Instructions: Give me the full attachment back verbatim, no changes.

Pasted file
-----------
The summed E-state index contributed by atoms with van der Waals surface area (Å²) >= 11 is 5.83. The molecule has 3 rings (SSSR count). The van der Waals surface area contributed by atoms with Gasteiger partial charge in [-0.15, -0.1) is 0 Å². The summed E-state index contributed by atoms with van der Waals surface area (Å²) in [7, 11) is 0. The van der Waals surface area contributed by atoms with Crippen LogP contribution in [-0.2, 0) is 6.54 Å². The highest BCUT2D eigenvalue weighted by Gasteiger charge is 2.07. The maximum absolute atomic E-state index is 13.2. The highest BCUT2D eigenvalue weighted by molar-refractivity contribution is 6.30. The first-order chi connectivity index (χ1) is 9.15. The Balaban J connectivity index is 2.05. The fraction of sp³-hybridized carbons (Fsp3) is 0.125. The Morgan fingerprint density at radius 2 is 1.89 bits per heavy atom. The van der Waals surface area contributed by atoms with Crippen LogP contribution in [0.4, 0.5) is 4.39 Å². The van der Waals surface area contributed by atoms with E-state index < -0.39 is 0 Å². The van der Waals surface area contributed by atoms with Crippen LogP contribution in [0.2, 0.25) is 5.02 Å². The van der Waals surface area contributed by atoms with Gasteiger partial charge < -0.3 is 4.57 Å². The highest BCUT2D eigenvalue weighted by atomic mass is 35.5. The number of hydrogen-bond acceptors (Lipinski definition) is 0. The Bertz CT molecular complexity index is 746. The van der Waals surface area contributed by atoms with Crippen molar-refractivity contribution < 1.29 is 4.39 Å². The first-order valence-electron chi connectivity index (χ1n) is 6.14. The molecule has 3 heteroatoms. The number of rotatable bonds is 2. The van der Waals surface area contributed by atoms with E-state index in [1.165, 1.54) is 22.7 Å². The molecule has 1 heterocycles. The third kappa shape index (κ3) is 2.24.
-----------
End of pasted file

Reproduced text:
The summed E-state index contributed by atoms with van der Waals surface area (Å²) >= 11 is 5.83. The molecule has 3 rings (SSSR count). The van der Waals surface area contributed by atoms with Gasteiger partial charge in [-0.15, -0.1) is 0 Å². The summed E-state index contributed by atoms with van der Waals surface area (Å²) in [7, 11) is 0. The van der Waals surface area contributed by atoms with Crippen LogP contribution in [-0.2, 0) is 6.54 Å². The highest BCUT2D eigenvalue weighted by Gasteiger charge is 2.07. The maximum absolute atomic E-state index is 13.2. The highest BCUT2D eigenvalue weighted by molar-refractivity contribution is 6.30. The first-order chi connectivity index (χ1) is 9.15. The Balaban J connectivity index is 2.05. The fraction of sp³-hybridized carbons (Fsp3) is 0.125. The Morgan fingerprint density at radius 2 is 1.89 bits per heavy atom. The van der Waals surface area contributed by atoms with Crippen LogP contribution in [0.4, 0.5) is 4.39 Å². The van der Waals surface area contributed by atoms with E-state index < -0.39 is 0 Å². The van der Waals surface area contributed by atoms with Crippen LogP contribution in [0.2, 0.25) is 5.02 Å². The van der Waals surface area contributed by atoms with Gasteiger partial charge < -0.3 is 4.57 Å². The highest BCUT2D eigenvalue weighted by atomic mass is 35.5. The number of hydrogen-bond acceptors (Lipinski definition) is 0. The Bertz CT molecular complexity index is 746. The van der Waals surface area contributed by atoms with Crippen molar-refractivity contribution < 1.29 is 4.39 Å². The first-order valence-electron chi connectivity index (χ1n) is 6.14. The molecule has 3 heteroatoms. The number of rotatable bonds is 2. The van der Waals surface area contributed by atoms with E-state index in [1.165, 1.54) is 22.7 Å². The molecule has 1 heterocycles. The third kappa shape index (κ3) is 2.24.